I am by training an historical demographer, with interests in disease, mortality and disability. Much of my research has focussed on how the poor contest the power of the state over their lives and welfare.In particular I am interested in how the accumulation of small acts of resistance and defiance allow the poorest and most marginal members of society to exercise agency. In my most recent book - Writing the Lives of the English Poor 1750s to 1830s (McGill-Queens University Press, 2019; winner of the 2019 British Academy Peter Townsend Prize) I use the words, rhetoric and strategy of the poor found in pauper letters written to parish authorities, to argue that state power was, was supposed to be and was supposed to be seen to be, malleable and negotiated. Nowhere was this more so than in arenas - such as smallpox vaccination - where the poor were legally compelled to give up control of their own bodies.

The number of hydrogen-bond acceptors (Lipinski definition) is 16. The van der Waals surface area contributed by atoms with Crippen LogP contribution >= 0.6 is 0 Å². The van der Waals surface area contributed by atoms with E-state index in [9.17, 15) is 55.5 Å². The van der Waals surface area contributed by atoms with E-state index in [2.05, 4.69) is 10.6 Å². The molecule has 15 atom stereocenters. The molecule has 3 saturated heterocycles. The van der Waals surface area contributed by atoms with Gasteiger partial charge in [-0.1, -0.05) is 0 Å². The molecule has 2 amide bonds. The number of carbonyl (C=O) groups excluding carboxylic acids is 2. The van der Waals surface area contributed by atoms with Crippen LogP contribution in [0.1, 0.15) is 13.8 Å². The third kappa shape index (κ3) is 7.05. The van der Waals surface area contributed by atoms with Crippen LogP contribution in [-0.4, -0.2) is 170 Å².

The British Academy Peter Townsend Prize for Writing the Lives of the English Poor, 1750s-1830s (London, 2019) The Worshipful Society of Apothecaries Monckton Copeman Medal 2010 for my accumulated work in the history of medicine The Pasold Trust Prize (2002) for my article ‘Re-clothing the English poor 1750-1840’, Textile History, 27 (2002), 37-47